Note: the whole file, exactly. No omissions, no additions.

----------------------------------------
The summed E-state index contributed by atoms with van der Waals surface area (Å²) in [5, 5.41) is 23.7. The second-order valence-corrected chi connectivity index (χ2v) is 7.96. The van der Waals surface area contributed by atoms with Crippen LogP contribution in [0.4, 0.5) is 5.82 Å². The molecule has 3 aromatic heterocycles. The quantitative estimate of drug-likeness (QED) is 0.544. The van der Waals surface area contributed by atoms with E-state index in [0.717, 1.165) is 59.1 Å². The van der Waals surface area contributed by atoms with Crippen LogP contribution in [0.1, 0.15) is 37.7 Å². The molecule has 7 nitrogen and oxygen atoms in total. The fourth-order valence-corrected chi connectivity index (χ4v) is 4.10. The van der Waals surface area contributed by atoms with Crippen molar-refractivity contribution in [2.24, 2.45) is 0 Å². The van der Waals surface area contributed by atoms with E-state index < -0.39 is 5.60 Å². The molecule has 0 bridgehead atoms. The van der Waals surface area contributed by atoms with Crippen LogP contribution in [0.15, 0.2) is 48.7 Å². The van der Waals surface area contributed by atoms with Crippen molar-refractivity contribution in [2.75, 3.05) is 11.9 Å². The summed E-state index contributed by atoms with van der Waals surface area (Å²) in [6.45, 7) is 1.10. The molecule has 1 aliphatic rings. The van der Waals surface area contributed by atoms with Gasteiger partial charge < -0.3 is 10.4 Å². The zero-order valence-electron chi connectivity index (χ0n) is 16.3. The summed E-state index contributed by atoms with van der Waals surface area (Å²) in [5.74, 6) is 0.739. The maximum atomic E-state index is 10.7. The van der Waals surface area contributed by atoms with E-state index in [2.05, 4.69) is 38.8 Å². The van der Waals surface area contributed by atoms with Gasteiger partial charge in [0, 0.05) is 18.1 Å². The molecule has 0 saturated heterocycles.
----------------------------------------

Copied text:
The summed E-state index contributed by atoms with van der Waals surface area (Å²) in [5, 5.41) is 23.7. The second-order valence-corrected chi connectivity index (χ2v) is 7.96. The van der Waals surface area contributed by atoms with Crippen LogP contribution in [0.4, 0.5) is 5.82 Å². The molecule has 3 aromatic heterocycles. The quantitative estimate of drug-likeness (QED) is 0.544. The van der Waals surface area contributed by atoms with E-state index in [0.717, 1.165) is 59.1 Å². The van der Waals surface area contributed by atoms with Crippen LogP contribution in [0.1, 0.15) is 37.7 Å². The molecule has 7 nitrogen and oxygen atoms in total. The fourth-order valence-corrected chi connectivity index (χ4v) is 4.10. The van der Waals surface area contributed by atoms with Crippen molar-refractivity contribution in [2.24, 2.45) is 0 Å². The van der Waals surface area contributed by atoms with E-state index < -0.39 is 5.60 Å². The molecule has 0 bridgehead atoms. The van der Waals surface area contributed by atoms with Crippen LogP contribution in [0.15, 0.2) is 48.7 Å². The van der Waals surface area contributed by atoms with Crippen molar-refractivity contribution in [2.75, 3.05) is 11.9 Å². The summed E-state index contributed by atoms with van der Waals surface area (Å²) in [6.45, 7) is 1.10. The molecule has 1 aliphatic rings. The van der Waals surface area contributed by atoms with Gasteiger partial charge < -0.3 is 10.4 Å². The zero-order valence-electron chi connectivity index (χ0n) is 16.3. The summed E-state index contributed by atoms with van der Waals surface area (Å²) in [5.74, 6) is 0.739. The maximum atomic E-state index is 10.7. The van der Waals surface area contributed by atoms with E-state index in [2.05, 4.69) is 38.8 Å². The van der Waals surface area contributed by atoms with Gasteiger partial charge in [0, 0.05) is 18.1 Å². The molecule has 0 saturated heterocycles.